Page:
Tributes to David Cohen
- The Daily News offers a timeline of his life including such highlights as
A lousy paperhanger, but a bright student, he is sent off to the University of Pennsylvania by his brothers, first in family to go to college.Not a man for the sidelines.
. . .
Graduates from Penn's Law school, but, after a one year fellowship with law school dean, finds Philadelphia law firms aren't hiring Jewish lawyers. Goes to Washington to practice law with FDR's New Deal Rural Electrification Administration.
. . .
When other lawyers fear government retribution, Cohen agrees to defend a Philadelphia man in the anti-Communist witch-hunt of the McCarthy era.
. . .
Leads a group of attorneys taking testimony in Mississippi to prove racial bias in voter registration. Joins Martin Luther King's march from Selma to Montgomery, Ala.
- The Inquirer offers a sober summary of much of the same history, but fleshed out a bit more into prose, and complete with quotes from local leaders. (This piece also gives the time for the funeral and related information.)
"He was our conscience," said U.S. Rep. Bob Brady, who also is the city Democratic Party chairman. "David fought for people who couldn't fight for themselves."He may seem a fixture now, but he had to fight his way into city politics from far outside the machine...
"You always respected him because you knew the things he talked about were things he believed," Rendell said. "He didn't have any ulterior motives. How can you not respect someone like that, especially in this day and age when so many politicians believe in so little?"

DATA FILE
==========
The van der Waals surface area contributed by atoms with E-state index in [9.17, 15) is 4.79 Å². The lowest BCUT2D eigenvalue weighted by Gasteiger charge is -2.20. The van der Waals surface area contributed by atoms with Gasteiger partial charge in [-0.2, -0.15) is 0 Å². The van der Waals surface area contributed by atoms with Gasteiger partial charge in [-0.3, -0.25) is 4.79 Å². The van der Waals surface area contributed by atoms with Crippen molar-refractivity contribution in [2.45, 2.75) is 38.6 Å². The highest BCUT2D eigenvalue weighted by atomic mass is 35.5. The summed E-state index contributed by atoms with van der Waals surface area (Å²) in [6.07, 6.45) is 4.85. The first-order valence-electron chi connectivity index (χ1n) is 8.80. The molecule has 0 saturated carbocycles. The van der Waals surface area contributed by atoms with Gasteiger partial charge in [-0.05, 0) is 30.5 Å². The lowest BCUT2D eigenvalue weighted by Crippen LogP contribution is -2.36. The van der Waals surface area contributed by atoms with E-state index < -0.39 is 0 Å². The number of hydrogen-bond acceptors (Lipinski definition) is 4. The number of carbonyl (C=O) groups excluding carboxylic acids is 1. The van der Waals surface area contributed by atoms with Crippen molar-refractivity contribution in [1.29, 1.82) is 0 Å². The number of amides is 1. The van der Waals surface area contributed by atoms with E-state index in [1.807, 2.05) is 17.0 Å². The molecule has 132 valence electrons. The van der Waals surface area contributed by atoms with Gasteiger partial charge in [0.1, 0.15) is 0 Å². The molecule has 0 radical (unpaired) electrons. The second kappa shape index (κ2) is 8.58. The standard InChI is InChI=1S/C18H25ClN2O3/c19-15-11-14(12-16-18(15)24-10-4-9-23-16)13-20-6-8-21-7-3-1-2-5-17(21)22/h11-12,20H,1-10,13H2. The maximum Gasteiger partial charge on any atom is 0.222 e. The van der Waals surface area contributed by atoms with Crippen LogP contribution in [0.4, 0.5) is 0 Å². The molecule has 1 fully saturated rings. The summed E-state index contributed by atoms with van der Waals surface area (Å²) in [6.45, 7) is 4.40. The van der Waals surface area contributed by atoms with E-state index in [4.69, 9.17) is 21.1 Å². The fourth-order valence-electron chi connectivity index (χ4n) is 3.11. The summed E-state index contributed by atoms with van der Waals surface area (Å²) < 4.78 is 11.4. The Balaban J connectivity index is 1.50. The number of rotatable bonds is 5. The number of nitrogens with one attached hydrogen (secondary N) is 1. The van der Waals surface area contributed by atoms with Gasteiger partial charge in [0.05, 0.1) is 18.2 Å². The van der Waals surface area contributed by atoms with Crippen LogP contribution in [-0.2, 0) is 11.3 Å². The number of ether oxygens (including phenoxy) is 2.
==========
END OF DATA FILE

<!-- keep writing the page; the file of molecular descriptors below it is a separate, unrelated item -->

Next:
- The Inquirer also carries a brief editorial tribute, titled "He was a towering figure in city politics."
- The Daily News offers two additional longer pieces, one somewhere between profile and tribute, called Voice for the voiceless is forever silenced.
"I think his key belief was the common humanity that we all share, regardless of race, religion or class. He believed we all shared common values and that there is potential goodness in everyone," said [State Rep. Mark] Cohen, the oldest of four children.The second, called Political landscape won't be the same looks a little at his impact and a little at what will come now, especially the possible battles over nominating and/or electing his successor.
"David was the political conscience of the city and his voice will be missed," said former Councilman Angel Ortiz, Cohen’s key ally in the 90s and until his defeat in 2003. "The powerless of the city, without voice, have lost the voice today."
- Finally, the Inquirer also has the obligatory political speculation piece (very short), looking ahead to the special election that could be called to fill Cohen's At-Large Council position for the two years remaining in his term. Apparently such an election takes 60 days notice, so it can't be combined with the regular fall elections. Would seem strange for his position to stay open for a year, but I guess that's a possibility.
Update: Young Philly Politics has an open thread for personal memories of David Cohen and other related sentiments.